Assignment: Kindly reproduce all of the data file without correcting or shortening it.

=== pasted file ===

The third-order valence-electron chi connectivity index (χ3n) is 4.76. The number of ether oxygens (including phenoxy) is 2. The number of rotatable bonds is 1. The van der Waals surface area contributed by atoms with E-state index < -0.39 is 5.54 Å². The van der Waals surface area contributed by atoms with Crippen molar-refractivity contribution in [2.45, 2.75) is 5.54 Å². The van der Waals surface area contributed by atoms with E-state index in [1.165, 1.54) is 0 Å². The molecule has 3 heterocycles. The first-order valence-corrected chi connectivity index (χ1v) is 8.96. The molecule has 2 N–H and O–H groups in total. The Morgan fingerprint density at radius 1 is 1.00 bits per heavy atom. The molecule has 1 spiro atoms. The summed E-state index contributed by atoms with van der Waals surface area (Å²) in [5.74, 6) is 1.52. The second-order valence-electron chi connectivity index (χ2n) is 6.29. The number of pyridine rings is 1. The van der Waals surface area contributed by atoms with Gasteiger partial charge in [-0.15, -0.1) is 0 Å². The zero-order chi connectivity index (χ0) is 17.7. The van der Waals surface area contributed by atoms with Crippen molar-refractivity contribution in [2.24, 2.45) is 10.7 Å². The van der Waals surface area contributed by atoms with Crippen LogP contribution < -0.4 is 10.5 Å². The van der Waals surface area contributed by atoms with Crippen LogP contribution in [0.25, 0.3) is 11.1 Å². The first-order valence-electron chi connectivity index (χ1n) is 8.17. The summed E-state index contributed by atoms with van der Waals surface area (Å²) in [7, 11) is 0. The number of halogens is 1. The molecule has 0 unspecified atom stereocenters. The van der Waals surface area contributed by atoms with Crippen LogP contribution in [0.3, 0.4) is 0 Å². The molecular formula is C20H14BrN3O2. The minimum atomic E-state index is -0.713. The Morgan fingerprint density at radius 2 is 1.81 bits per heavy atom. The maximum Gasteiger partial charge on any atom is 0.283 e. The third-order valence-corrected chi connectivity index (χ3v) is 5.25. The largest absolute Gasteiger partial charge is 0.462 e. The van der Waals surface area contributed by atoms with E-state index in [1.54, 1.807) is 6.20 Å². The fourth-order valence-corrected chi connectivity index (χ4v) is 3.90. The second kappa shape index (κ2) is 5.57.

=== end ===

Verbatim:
The third-order valence-electron chi connectivity index (χ3n) is 4.76. The number of ether oxygens (including phenoxy) is 2. The number of rotatable bonds is 1. The van der Waals surface area contributed by atoms with E-state index < -0.39 is 5.54 Å². The van der Waals surface area contributed by atoms with Crippen molar-refractivity contribution in [2.45, 2.75) is 5.54 Å². The van der Waals surface area contributed by atoms with E-state index in [1.165, 1.54) is 0 Å². The molecule has 3 heterocycles. The first-order valence-corrected chi connectivity index (χ1v) is 8.96. The molecule has 2 N–H and O–H groups in total. The Morgan fingerprint density at radius 1 is 1.00 bits per heavy atom. The molecule has 1 spiro atoms. The summed E-state index contributed by atoms with van der Waals surface area (Å²) in [5.74, 6) is 1.52. The second-order valence-electron chi connectivity index (χ2n) is 6.29. The number of pyridine rings is 1. The van der Waals surface area contributed by atoms with Gasteiger partial charge in [-0.15, -0.1) is 0 Å². The zero-order chi connectivity index (χ0) is 17.7. The van der Waals surface area contributed by atoms with Crippen molar-refractivity contribution in [2.24, 2.45) is 10.7 Å². The van der Waals surface area contributed by atoms with Crippen LogP contribution < -0.4 is 10.5 Å². The van der Waals surface area contributed by atoms with Crippen LogP contribution in [0.25, 0.3) is 11.1 Å². The first-order valence-electron chi connectivity index (χ1n) is 8.17. The summed E-state index contributed by atoms with van der Waals surface area (Å²) in [7, 11) is 0. The number of halogens is 1. The molecule has 0 unspecified atom stereocenters. The van der Waals surface area contributed by atoms with Crippen LogP contribution in [0.3, 0.4) is 0 Å². The molecular formula is C20H14BrN3O2. The minimum atomic E-state index is -0.713. The Morgan fingerprint density at radius 2 is 1.81 bits per heavy atom. The maximum Gasteiger partial charge on any atom is 0.283 e. The third-order valence-corrected chi connectivity index (χ3v) is 5.25. The largest absolute Gasteiger partial charge is 0.462 e. The van der Waals surface area contributed by atoms with E-state index in [1.54, 1.807) is 6.20 Å². The fourth-order valence-corrected chi connectivity index (χ4v) is 3.90. The second kappa shape index (κ2) is 5.57.